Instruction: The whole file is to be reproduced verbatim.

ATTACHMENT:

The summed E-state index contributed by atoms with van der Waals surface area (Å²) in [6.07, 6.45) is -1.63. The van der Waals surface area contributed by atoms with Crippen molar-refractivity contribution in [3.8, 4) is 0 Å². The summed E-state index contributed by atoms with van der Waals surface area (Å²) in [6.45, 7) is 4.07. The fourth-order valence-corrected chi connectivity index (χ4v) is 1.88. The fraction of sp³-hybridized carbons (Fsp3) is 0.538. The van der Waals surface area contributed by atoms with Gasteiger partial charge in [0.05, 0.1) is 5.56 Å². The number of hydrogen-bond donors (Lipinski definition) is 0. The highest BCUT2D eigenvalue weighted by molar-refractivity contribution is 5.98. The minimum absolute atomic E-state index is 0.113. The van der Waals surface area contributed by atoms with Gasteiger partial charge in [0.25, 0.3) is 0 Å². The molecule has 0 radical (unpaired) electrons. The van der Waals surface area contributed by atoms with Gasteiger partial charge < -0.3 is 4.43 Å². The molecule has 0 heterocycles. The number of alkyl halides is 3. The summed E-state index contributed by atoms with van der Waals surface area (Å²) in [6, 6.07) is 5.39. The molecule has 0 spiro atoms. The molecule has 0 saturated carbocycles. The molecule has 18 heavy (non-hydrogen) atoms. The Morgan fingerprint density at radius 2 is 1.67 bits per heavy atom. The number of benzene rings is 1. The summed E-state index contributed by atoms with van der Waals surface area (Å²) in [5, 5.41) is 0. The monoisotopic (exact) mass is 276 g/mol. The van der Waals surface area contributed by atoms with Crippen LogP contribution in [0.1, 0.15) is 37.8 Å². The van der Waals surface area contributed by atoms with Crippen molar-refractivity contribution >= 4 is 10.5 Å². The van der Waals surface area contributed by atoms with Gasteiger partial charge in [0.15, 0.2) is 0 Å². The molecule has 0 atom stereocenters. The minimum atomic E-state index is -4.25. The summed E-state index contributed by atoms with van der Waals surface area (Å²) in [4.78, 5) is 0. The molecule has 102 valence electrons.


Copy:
The summed E-state index contributed by atoms with van der Waals surface area (Å²) in [6.07, 6.45) is -1.63. The van der Waals surface area contributed by atoms with Crippen molar-refractivity contribution in [3.8, 4) is 0 Å². The summed E-state index contributed by atoms with van der Waals surface area (Å²) in [6.45, 7) is 4.07. The fourth-order valence-corrected chi connectivity index (χ4v) is 1.88. The fraction of sp³-hybridized carbons (Fsp3) is 0.538. The van der Waals surface area contributed by atoms with Gasteiger partial charge in [0.05, 0.1) is 5.56 Å². The number of hydrogen-bond donors (Lipinski definition) is 0. The highest BCUT2D eigenvalue weighted by molar-refractivity contribution is 5.98. The minimum absolute atomic E-state index is 0.113. The van der Waals surface area contributed by atoms with Gasteiger partial charge in [0.25, 0.3) is 0 Å². The molecule has 0 radical (unpaired) electrons. The van der Waals surface area contributed by atoms with Gasteiger partial charge < -0.3 is 4.43 Å². The molecule has 0 heterocycles. The number of alkyl halides is 3. The summed E-state index contributed by atoms with van der Waals surface area (Å²) in [6, 6.07) is 5.39. The molecule has 0 spiro atoms. The molecule has 0 saturated carbocycles. The molecule has 18 heavy (non-hydrogen) atoms. The Morgan fingerprint density at radius 2 is 1.67 bits per heavy atom. The number of benzene rings is 1. The summed E-state index contributed by atoms with van der Waals surface area (Å²) in [5, 5.41) is 0. The monoisotopic (exact) mass is 276 g/mol. The van der Waals surface area contributed by atoms with Crippen LogP contribution in [0.1, 0.15) is 37.8 Å². The van der Waals surface area contributed by atoms with Crippen molar-refractivity contribution >= 4 is 10.5 Å². The van der Waals surface area contributed by atoms with Gasteiger partial charge in [0.15, 0.2) is 0 Å². The molecule has 0 atom stereocenters. The minimum atomic E-state index is -4.25. The summed E-state index contributed by atoms with van der Waals surface area (Å²) in [4.78, 5) is 0. The molecule has 102 valence electrons.